As the nineteenth century ended and the twentieth century began, the United States was in the midst of a complete change in its manufacturing – the technologically-powered Second Industrial Revolution. Many of the items that are considered commonplace in our lives today had their start during this time: bicycles, vulcanized rubber, widespread use of electricity, gasoline, steam turbines, and the diesel engine, among others. Yet advancements in one area can lead to declines in another. In this case, many of the jobs that had existed for hundreds of years were coming to an end, the artisans’ and craft workers’ skills no longer in demand. With the rise of vulcanized rubber came then beginning of the end of the wagon wheel. The advent of petroleum-based fuels meant that whale oil was no longer in demand, and with it, the end of whaling as a large-scale industry. Widespread electrification of cities and towns meant a decrease in the number of candles that would be needed to light buildings and homes. And on. And on. And on.
Henry Chapman Mercer spent his life ensuring that these trades would not be forgotten. After attending Harvard University and then completing his law degree at the University of Pennsylvania, Mercer left the field of law and apprenticed to learn tile making. His tiles were greatly in demand, providing him with a lucrative career. He used his earnings to seek to preserve the tools and artifacts of industries that were dying. In 1904, he built the Mercer Museum, a seven-story museum, made entirely of concrete. Created to house his growing collection of antiques, the 114-year old Mercer Museum is now a National Historic Landmark (via Wikipedia). After almost a week of rain and thunderstorms, I took advantage of a clear (if hot) day to travel to Doylestown, Pennsylvania, and check out this unique site.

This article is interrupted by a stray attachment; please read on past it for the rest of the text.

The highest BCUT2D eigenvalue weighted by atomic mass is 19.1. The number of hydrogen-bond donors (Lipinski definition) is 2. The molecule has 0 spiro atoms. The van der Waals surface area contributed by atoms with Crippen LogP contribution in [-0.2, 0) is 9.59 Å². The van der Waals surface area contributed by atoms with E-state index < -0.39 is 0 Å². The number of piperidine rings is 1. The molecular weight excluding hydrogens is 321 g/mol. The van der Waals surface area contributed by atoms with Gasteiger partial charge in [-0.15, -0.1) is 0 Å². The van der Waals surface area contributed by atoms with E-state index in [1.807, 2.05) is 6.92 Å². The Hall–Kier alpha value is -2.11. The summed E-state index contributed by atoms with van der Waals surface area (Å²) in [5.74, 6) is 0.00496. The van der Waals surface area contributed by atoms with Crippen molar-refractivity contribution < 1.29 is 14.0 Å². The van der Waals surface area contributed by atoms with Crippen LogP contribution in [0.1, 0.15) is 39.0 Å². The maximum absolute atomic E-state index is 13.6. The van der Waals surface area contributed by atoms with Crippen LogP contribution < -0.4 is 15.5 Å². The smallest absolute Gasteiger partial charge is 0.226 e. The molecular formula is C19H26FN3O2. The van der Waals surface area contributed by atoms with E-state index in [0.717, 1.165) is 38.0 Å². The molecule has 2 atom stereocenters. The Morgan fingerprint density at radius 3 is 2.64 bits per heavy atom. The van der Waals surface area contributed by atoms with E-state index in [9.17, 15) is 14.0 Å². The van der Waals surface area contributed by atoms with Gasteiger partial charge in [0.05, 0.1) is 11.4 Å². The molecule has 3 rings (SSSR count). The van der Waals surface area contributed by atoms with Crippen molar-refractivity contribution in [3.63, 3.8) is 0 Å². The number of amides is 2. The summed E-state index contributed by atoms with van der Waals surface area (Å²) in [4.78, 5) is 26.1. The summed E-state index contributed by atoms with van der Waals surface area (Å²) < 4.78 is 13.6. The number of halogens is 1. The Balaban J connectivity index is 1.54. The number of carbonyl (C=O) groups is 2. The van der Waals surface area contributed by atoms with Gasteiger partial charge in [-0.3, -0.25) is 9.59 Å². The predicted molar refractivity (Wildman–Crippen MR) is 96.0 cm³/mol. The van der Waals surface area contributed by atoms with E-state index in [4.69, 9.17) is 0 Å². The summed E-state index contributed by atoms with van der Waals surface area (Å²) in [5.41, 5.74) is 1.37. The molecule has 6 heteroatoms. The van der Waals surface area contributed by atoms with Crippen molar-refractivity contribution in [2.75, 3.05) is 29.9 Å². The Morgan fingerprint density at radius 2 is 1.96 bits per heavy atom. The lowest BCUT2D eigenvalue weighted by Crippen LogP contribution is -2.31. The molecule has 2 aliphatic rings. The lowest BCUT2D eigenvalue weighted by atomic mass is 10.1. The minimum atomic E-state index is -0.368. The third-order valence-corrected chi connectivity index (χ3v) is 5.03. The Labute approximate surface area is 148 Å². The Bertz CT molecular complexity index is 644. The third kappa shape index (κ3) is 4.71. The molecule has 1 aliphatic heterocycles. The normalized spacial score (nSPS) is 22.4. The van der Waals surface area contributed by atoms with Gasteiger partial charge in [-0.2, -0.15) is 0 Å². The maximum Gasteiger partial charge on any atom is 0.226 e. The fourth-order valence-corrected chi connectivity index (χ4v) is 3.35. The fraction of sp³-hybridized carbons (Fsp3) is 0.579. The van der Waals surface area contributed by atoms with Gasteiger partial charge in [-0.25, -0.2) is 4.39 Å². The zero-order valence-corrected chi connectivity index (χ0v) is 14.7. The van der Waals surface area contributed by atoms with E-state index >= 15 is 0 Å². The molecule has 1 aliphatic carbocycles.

Before beginning, however, a few automotive updates are in order:
The Mercer Museum is a fascinating time capsule of American history, of trades and crafts that would have otherwise been forgotten and faded into history. The museum is open Monday through Saturday, 10:00 am – 5:00 pm and Sundays from noon until 5:00 pm. Admission is $15 for an adult, $13 for seniors, children ages 6-17 are $8, and children 5 and under can enter for free. If you enjoy history or exploring how previous generations created the everyday tools and objects necessary for their lives, this is an excellent museum to tour. I’ll definitely be returning to Doylestown to visit the other buildings of Henry Mercer’s life.
Thanks for coming along on another journey down the open road ahead!
3 thoughts on “Requiem for Yesteryear.”
What a cool (cluttered? haha) collection Henry put together! Odd that he would hang things from the ceilings and walls. I liked the exhibits on racing, and I’m still dying laughing at your grandmom’s joke about the butcher backing into his meat grinder, haha. Also pretty cool that Chapman displayed his tile work throughout the facility. Sounds like you had a good time. Yet another bucket list item for me!
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Glad you enjoyed the tour! Yeah, grandmom’s joke always made me crack up when I was a kid, and when I saw the meat grinder yesterday I instantly thought of grandmom’s joke.
The racing exhibit was definitely a cool surprise. The drag racing display was fantastic.